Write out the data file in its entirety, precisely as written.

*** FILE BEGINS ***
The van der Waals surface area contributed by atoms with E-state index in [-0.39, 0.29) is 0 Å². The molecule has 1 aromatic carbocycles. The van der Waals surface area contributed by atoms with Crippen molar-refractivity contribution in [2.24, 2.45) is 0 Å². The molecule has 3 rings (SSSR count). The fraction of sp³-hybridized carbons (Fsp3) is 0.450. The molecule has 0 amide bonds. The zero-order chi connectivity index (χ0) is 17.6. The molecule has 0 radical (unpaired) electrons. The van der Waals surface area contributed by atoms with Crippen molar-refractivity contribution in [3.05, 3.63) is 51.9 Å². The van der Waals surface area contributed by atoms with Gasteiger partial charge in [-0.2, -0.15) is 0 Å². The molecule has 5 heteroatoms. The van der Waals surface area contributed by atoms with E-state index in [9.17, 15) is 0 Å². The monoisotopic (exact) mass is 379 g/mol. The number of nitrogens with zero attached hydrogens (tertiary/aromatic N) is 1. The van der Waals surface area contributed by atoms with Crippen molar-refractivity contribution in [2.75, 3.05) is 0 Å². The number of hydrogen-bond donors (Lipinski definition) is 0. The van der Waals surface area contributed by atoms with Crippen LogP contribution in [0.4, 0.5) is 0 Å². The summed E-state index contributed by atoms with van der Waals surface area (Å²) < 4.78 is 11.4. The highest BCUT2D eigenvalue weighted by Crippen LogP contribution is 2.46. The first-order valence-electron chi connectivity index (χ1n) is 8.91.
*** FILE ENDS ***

The van der Waals surface area contributed by atoms with E-state index in [-0.39, 0.29) is 0 Å². The molecule has 1 aromatic carbocycles. The van der Waals surface area contributed by atoms with Crippen molar-refractivity contribution in [2.24, 2.45) is 0 Å². The molecule has 3 rings (SSSR count). The fraction of sp³-hybridized carbons (Fsp3) is 0.450. The molecule has 0 amide bonds. The zero-order chi connectivity index (χ0) is 17.6. The molecule has 0 radical (unpaired) electrons. The van der Waals surface area contributed by atoms with Crippen molar-refractivity contribution in [3.05, 3.63) is 51.9 Å². The van der Waals surface area contributed by atoms with Gasteiger partial charge in [-0.2, -0.15) is 0 Å². The molecule has 5 heteroatoms. The van der Waals surface area contributed by atoms with E-state index in [9.17, 15) is 0 Å². The monoisotopic (exact) mass is 379 g/mol. The number of nitrogens with zero attached hydrogens (tertiary/aromatic N) is 1. The van der Waals surface area contributed by atoms with Crippen molar-refractivity contribution in [2.75, 3.05) is 0 Å². The number of hydrogen-bond donors (Lipinski definition) is 0. The van der Waals surface area contributed by atoms with Crippen LogP contribution in [0.4, 0.5) is 0 Å². The summed E-state index contributed by atoms with van der Waals surface area (Å²) < 4.78 is 11.4. The highest BCUT2D eigenvalue weighted by Crippen LogP contribution is 2.46. The first-order valence-electron chi connectivity index (χ1n) is 8.91.